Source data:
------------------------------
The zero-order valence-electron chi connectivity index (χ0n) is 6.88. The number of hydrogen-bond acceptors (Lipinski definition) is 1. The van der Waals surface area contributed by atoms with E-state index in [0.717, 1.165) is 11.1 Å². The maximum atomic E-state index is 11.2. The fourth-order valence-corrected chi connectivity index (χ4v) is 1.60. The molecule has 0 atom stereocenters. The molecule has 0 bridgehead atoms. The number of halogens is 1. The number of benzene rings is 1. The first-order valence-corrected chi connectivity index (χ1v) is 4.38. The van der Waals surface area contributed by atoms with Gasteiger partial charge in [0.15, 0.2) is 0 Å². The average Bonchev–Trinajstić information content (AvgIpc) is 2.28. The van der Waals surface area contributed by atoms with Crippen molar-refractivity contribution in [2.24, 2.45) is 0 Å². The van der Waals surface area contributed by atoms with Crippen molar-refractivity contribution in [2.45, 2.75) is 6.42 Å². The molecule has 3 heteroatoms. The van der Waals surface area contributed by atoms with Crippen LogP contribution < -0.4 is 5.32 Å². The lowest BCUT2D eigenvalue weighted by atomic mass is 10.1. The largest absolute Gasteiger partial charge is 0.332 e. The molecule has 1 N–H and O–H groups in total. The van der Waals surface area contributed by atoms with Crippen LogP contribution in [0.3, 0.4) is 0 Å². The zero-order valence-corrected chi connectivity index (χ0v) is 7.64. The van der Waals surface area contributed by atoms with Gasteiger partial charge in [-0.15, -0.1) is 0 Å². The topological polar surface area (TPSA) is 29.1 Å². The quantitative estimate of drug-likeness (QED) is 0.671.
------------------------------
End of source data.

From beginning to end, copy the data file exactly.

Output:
The zero-order valence-electron chi connectivity index (χ0n) is 6.88. The number of hydrogen-bond acceptors (Lipinski definition) is 1. The van der Waals surface area contributed by atoms with E-state index in [0.717, 1.165) is 11.1 Å². The maximum atomic E-state index is 11.2. The fourth-order valence-corrected chi connectivity index (χ4v) is 1.60. The molecule has 0 atom stereocenters. The molecule has 0 bridgehead atoms. The number of halogens is 1. The number of benzene rings is 1. The first-order valence-corrected chi connectivity index (χ1v) is 4.38. The van der Waals surface area contributed by atoms with Gasteiger partial charge in [0.15, 0.2) is 0 Å². The average Bonchev–Trinajstić information content (AvgIpc) is 2.28. The van der Waals surface area contributed by atoms with Crippen molar-refractivity contribution in [2.24, 2.45) is 0 Å². The van der Waals surface area contributed by atoms with Crippen molar-refractivity contribution in [2.45, 2.75) is 6.42 Å². The molecule has 3 heteroatoms. The van der Waals surface area contributed by atoms with Crippen LogP contribution < -0.4 is 5.32 Å². The lowest BCUT2D eigenvalue weighted by atomic mass is 10.1. The largest absolute Gasteiger partial charge is 0.332 e. The molecule has 1 N–H and O–H groups in total. The van der Waals surface area contributed by atoms with Crippen LogP contribution in [0.3, 0.4) is 0 Å². The zero-order valence-corrected chi connectivity index (χ0v) is 7.64. The van der Waals surface area contributed by atoms with Gasteiger partial charge in [-0.15, -0.1) is 0 Å². The topological polar surface area (TPSA) is 29.1 Å². The quantitative estimate of drug-likeness (QED) is 0.671.